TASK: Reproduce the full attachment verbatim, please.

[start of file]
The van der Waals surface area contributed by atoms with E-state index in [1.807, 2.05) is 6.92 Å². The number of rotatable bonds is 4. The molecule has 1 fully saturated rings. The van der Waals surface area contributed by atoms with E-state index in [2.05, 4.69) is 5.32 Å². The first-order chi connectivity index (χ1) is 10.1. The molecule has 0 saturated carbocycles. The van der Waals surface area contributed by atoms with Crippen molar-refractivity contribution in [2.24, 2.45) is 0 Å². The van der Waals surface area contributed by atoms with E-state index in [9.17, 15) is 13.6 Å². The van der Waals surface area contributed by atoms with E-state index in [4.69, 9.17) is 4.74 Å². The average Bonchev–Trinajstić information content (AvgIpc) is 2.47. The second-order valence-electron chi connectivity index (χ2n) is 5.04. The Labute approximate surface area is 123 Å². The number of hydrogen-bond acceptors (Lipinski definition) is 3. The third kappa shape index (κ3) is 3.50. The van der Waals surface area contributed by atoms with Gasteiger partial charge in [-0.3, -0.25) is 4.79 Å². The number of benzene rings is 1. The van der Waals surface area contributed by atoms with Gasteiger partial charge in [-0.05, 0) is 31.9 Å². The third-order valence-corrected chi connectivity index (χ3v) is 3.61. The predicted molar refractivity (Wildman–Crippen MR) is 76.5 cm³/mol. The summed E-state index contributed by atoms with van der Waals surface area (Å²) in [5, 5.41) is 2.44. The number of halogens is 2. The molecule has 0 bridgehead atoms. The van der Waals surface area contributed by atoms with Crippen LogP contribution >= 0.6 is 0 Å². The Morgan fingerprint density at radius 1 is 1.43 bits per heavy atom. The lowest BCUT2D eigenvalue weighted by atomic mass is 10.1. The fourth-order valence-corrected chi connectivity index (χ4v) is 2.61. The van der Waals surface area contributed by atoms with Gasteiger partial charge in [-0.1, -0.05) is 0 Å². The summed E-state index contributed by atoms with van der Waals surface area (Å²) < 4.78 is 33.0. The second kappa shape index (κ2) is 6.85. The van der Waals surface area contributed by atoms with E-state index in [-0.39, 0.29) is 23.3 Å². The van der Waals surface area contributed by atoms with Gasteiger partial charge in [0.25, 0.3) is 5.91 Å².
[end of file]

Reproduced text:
The van der Waals surface area contributed by atoms with E-state index in [1.807, 2.05) is 6.92 Å². The number of rotatable bonds is 4. The molecule has 1 fully saturated rings. The van der Waals surface area contributed by atoms with E-state index in [2.05, 4.69) is 5.32 Å². The first-order chi connectivity index (χ1) is 10.1. The molecule has 0 saturated carbocycles. The van der Waals surface area contributed by atoms with Crippen molar-refractivity contribution in [2.24, 2.45) is 0 Å². The van der Waals surface area contributed by atoms with E-state index in [9.17, 15) is 13.6 Å². The van der Waals surface area contributed by atoms with E-state index in [4.69, 9.17) is 4.74 Å². The average Bonchev–Trinajstić information content (AvgIpc) is 2.47. The second-order valence-electron chi connectivity index (χ2n) is 5.04. The Labute approximate surface area is 123 Å². The number of hydrogen-bond acceptors (Lipinski definition) is 3. The third kappa shape index (κ3) is 3.50. The van der Waals surface area contributed by atoms with Gasteiger partial charge in [-0.3, -0.25) is 4.79 Å². The number of benzene rings is 1. The van der Waals surface area contributed by atoms with Gasteiger partial charge in [-0.05, 0) is 31.9 Å². The third-order valence-corrected chi connectivity index (χ3v) is 3.61. The predicted molar refractivity (Wildman–Crippen MR) is 76.5 cm³/mol. The summed E-state index contributed by atoms with van der Waals surface area (Å²) in [5, 5.41) is 2.44. The number of halogens is 2. The molecule has 0 bridgehead atoms. The van der Waals surface area contributed by atoms with Crippen LogP contribution >= 0.6 is 0 Å². The Morgan fingerprint density at radius 1 is 1.43 bits per heavy atom. The lowest BCUT2D eigenvalue weighted by atomic mass is 10.1. The fourth-order valence-corrected chi connectivity index (χ4v) is 2.61. The van der Waals surface area contributed by atoms with Gasteiger partial charge in [-0.1, -0.05) is 0 Å². The summed E-state index contributed by atoms with van der Waals surface area (Å²) < 4.78 is 33.0. The second kappa shape index (κ2) is 6.85. The van der Waals surface area contributed by atoms with E-state index in [-0.39, 0.29) is 23.3 Å². The van der Waals surface area contributed by atoms with Gasteiger partial charge in [0.25, 0.3) is 5.91 Å².